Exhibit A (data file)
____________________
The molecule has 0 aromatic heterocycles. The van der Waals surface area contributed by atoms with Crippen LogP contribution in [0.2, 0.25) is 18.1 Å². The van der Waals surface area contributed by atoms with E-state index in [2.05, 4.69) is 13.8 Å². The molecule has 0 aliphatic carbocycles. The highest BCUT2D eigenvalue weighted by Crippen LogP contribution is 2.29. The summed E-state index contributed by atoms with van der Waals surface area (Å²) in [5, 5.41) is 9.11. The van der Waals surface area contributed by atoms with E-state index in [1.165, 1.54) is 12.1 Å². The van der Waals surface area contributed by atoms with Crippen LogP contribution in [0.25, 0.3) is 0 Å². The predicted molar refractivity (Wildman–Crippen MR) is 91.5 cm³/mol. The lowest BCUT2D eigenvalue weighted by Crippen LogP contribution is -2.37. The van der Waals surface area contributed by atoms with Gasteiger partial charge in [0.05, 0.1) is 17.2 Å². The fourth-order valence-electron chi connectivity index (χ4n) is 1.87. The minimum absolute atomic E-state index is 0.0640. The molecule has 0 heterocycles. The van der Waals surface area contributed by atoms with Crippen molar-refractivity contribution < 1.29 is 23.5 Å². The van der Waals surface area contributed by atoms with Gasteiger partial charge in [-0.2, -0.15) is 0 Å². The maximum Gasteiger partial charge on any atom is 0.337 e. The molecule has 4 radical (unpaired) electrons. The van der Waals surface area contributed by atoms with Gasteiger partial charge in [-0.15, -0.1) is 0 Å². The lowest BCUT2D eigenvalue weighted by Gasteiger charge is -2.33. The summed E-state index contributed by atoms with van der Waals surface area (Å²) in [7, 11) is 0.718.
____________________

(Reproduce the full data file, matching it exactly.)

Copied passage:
The molecule has 0 aromatic heterocycles. The van der Waals surface area contributed by atoms with Crippen LogP contribution in [0.2, 0.25) is 18.1 Å². The van der Waals surface area contributed by atoms with E-state index in [2.05, 4.69) is 13.8 Å². The molecule has 0 aliphatic carbocycles. The highest BCUT2D eigenvalue weighted by Crippen LogP contribution is 2.29. The summed E-state index contributed by atoms with van der Waals surface area (Å²) in [5, 5.41) is 9.11. The van der Waals surface area contributed by atoms with E-state index in [1.165, 1.54) is 12.1 Å². The van der Waals surface area contributed by atoms with Crippen LogP contribution in [0.25, 0.3) is 0 Å². The predicted molar refractivity (Wildman–Crippen MR) is 91.5 cm³/mol. The lowest BCUT2D eigenvalue weighted by Crippen LogP contribution is -2.37. The van der Waals surface area contributed by atoms with Gasteiger partial charge in [0.05, 0.1) is 17.2 Å². The fourth-order valence-electron chi connectivity index (χ4n) is 1.87. The minimum absolute atomic E-state index is 0.0640. The molecule has 0 heterocycles. The van der Waals surface area contributed by atoms with Crippen molar-refractivity contribution < 1.29 is 23.5 Å². The van der Waals surface area contributed by atoms with Gasteiger partial charge in [-0.2, -0.15) is 0 Å². The maximum Gasteiger partial charge on any atom is 0.337 e. The molecule has 4 radical (unpaired) electrons. The van der Waals surface area contributed by atoms with Gasteiger partial charge in [-0.15, -0.1) is 0 Å². The lowest BCUT2D eigenvalue weighted by Gasteiger charge is -2.33. The summed E-state index contributed by atoms with van der Waals surface area (Å²) in [7, 11) is 0.718.